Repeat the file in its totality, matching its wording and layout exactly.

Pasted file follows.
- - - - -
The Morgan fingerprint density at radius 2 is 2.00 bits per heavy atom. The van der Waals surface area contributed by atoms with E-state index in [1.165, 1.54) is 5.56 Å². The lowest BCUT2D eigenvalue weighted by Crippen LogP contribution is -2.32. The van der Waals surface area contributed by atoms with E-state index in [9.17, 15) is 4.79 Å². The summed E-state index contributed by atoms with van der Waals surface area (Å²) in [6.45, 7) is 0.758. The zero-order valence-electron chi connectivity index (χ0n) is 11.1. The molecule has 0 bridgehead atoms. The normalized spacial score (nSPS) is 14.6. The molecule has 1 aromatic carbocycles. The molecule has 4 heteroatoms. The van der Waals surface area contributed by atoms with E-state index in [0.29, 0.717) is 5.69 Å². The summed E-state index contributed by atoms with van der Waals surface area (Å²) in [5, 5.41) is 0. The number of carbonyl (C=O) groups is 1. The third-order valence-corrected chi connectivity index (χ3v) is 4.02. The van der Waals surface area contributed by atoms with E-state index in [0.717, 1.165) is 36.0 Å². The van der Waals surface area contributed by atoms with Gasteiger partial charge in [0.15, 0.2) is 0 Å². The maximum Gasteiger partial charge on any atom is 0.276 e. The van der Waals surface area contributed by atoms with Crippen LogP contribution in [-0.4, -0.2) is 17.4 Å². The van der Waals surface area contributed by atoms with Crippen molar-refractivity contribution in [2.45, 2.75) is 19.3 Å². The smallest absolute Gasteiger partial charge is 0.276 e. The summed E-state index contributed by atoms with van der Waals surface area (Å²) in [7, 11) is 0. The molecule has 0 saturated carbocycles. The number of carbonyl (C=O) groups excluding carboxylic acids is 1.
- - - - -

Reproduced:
The Morgan fingerprint density at radius 2 is 2.00 bits per heavy atom. The van der Waals surface area contributed by atoms with E-state index in [1.165, 1.54) is 5.56 Å². The lowest BCUT2D eigenvalue weighted by Crippen LogP contribution is -2.32. The van der Waals surface area contributed by atoms with E-state index in [9.17, 15) is 4.79 Å². The summed E-state index contributed by atoms with van der Waals surface area (Å²) in [6.45, 7) is 0.758. The zero-order valence-electron chi connectivity index (χ0n) is 11.1. The molecule has 0 bridgehead atoms. The normalized spacial score (nSPS) is 14.6. The molecule has 1 aromatic carbocycles. The molecule has 4 heteroatoms. The van der Waals surface area contributed by atoms with E-state index in [0.29, 0.717) is 5.69 Å². The summed E-state index contributed by atoms with van der Waals surface area (Å²) in [5, 5.41) is 0. The number of carbonyl (C=O) groups is 1. The third-order valence-corrected chi connectivity index (χ3v) is 4.02. The van der Waals surface area contributed by atoms with E-state index in [0.717, 1.165) is 36.0 Å². The van der Waals surface area contributed by atoms with Gasteiger partial charge in [0.15, 0.2) is 0 Å². The maximum Gasteiger partial charge on any atom is 0.276 e. The van der Waals surface area contributed by atoms with Crippen LogP contribution in [-0.4, -0.2) is 17.4 Å². The van der Waals surface area contributed by atoms with Crippen molar-refractivity contribution in [2.45, 2.75) is 19.3 Å². The smallest absolute Gasteiger partial charge is 0.276 e. The summed E-state index contributed by atoms with van der Waals surface area (Å²) in [7, 11) is 0. The molecule has 0 saturated carbocycles. The number of carbonyl (C=O) groups excluding carboxylic acids is 1.